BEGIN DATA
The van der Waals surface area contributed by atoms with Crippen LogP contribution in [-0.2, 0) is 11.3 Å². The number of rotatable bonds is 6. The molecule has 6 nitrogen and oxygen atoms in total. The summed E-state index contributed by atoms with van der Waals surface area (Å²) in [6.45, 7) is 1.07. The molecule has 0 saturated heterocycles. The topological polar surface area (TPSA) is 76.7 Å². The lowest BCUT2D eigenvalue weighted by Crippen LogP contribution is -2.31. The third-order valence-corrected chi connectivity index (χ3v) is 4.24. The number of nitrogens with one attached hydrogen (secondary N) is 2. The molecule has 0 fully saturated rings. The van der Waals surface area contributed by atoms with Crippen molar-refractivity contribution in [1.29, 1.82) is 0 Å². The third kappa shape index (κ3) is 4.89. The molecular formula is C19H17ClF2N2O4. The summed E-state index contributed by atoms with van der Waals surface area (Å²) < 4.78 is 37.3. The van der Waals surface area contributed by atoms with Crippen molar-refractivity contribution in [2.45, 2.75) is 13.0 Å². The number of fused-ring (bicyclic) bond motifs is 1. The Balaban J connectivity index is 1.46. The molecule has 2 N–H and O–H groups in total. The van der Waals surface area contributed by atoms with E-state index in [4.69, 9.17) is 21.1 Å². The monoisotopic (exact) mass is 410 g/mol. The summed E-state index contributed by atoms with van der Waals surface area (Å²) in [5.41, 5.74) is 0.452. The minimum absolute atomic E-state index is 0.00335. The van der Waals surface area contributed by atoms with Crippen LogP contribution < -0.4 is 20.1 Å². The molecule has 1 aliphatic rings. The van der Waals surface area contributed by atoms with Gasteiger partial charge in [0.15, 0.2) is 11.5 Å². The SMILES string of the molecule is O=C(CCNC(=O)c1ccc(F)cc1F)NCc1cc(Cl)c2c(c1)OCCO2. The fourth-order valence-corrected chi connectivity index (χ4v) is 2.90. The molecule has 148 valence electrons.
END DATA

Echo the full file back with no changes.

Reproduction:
The van der Waals surface area contributed by atoms with Crippen LogP contribution in [-0.2, 0) is 11.3 Å². The number of rotatable bonds is 6. The molecule has 6 nitrogen and oxygen atoms in total. The summed E-state index contributed by atoms with van der Waals surface area (Å²) in [6.45, 7) is 1.07. The molecule has 0 saturated heterocycles. The topological polar surface area (TPSA) is 76.7 Å². The lowest BCUT2D eigenvalue weighted by Crippen LogP contribution is -2.31. The third-order valence-corrected chi connectivity index (χ3v) is 4.24. The number of nitrogens with one attached hydrogen (secondary N) is 2. The molecule has 0 fully saturated rings. The van der Waals surface area contributed by atoms with Crippen molar-refractivity contribution in [1.29, 1.82) is 0 Å². The third kappa shape index (κ3) is 4.89. The molecular formula is C19H17ClF2N2O4. The summed E-state index contributed by atoms with van der Waals surface area (Å²) < 4.78 is 37.3. The van der Waals surface area contributed by atoms with Crippen molar-refractivity contribution in [2.45, 2.75) is 13.0 Å². The number of fused-ring (bicyclic) bond motifs is 1. The Balaban J connectivity index is 1.46. The molecule has 2 N–H and O–H groups in total. The van der Waals surface area contributed by atoms with E-state index in [4.69, 9.17) is 21.1 Å². The monoisotopic (exact) mass is 410 g/mol. The summed E-state index contributed by atoms with van der Waals surface area (Å²) in [5.41, 5.74) is 0.452. The minimum absolute atomic E-state index is 0.00335. The van der Waals surface area contributed by atoms with Crippen LogP contribution < -0.4 is 20.1 Å². The molecule has 1 aliphatic rings. The van der Waals surface area contributed by atoms with Gasteiger partial charge in [0.15, 0.2) is 11.5 Å². The SMILES string of the molecule is O=C(CCNC(=O)c1ccc(F)cc1F)NCc1cc(Cl)c2c(c1)OCCO2. The fourth-order valence-corrected chi connectivity index (χ4v) is 2.90. The molecule has 148 valence electrons.